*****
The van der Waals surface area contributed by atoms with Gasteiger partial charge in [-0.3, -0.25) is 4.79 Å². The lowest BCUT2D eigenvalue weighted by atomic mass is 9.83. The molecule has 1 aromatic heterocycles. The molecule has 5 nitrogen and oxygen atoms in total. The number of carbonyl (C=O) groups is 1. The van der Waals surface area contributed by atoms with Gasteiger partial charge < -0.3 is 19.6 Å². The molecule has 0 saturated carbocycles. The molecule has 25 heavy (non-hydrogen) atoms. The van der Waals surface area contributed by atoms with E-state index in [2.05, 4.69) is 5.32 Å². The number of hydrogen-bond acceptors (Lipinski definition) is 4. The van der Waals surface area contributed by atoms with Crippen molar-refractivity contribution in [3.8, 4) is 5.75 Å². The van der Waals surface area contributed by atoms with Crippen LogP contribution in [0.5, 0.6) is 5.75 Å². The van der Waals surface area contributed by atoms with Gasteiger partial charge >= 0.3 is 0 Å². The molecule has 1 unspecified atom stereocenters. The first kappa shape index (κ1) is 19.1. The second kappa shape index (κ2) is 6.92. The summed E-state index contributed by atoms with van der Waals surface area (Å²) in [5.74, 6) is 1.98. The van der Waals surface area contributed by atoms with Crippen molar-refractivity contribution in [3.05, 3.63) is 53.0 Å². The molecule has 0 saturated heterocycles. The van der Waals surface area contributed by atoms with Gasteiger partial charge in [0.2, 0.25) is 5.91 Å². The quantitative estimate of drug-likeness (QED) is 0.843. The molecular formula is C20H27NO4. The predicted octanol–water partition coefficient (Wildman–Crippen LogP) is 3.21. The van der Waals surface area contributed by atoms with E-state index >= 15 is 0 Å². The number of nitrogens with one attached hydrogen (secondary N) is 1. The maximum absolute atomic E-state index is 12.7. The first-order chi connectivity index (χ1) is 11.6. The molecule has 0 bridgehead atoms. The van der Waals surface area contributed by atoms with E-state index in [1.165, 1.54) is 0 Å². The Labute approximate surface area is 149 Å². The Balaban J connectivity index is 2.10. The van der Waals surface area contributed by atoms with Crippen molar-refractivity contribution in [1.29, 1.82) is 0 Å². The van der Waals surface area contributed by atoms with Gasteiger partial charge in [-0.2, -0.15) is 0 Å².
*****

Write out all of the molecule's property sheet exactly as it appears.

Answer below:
The van der Waals surface area contributed by atoms with Gasteiger partial charge in [-0.3, -0.25) is 4.79 Å². The lowest BCUT2D eigenvalue weighted by atomic mass is 9.83. The molecule has 1 aromatic heterocycles. The molecule has 5 nitrogen and oxygen atoms in total. The number of carbonyl (C=O) groups is 1. The van der Waals surface area contributed by atoms with Gasteiger partial charge < -0.3 is 19.6 Å². The molecule has 0 saturated carbocycles. The molecule has 25 heavy (non-hydrogen) atoms. The van der Waals surface area contributed by atoms with E-state index in [2.05, 4.69) is 5.32 Å². The number of hydrogen-bond acceptors (Lipinski definition) is 4. The van der Waals surface area contributed by atoms with Crippen molar-refractivity contribution in [3.8, 4) is 5.75 Å². The van der Waals surface area contributed by atoms with Crippen LogP contribution in [0.5, 0.6) is 5.75 Å². The van der Waals surface area contributed by atoms with Gasteiger partial charge >= 0.3 is 0 Å². The molecule has 1 unspecified atom stereocenters. The first kappa shape index (κ1) is 19.1. The second kappa shape index (κ2) is 6.92. The summed E-state index contributed by atoms with van der Waals surface area (Å²) in [5.74, 6) is 1.98. The van der Waals surface area contributed by atoms with Crippen molar-refractivity contribution in [3.05, 3.63) is 53.0 Å². The molecule has 0 saturated heterocycles. The van der Waals surface area contributed by atoms with Gasteiger partial charge in [0.2, 0.25) is 5.91 Å². The quantitative estimate of drug-likeness (QED) is 0.843. The molecular formula is C20H27NO4. The predicted octanol–water partition coefficient (Wildman–Crippen LogP) is 3.21. The van der Waals surface area contributed by atoms with E-state index >= 15 is 0 Å². The number of nitrogens with one attached hydrogen (secondary N) is 1. The maximum absolute atomic E-state index is 12.7. The first-order chi connectivity index (χ1) is 11.6. The molecule has 0 bridgehead atoms. The van der Waals surface area contributed by atoms with E-state index in [1.165, 1.54) is 0 Å². The Labute approximate surface area is 149 Å². The Balaban J connectivity index is 2.10. The van der Waals surface area contributed by atoms with Crippen molar-refractivity contribution in [1.29, 1.82) is 0 Å². The van der Waals surface area contributed by atoms with Gasteiger partial charge in [-0.2, -0.15) is 0 Å².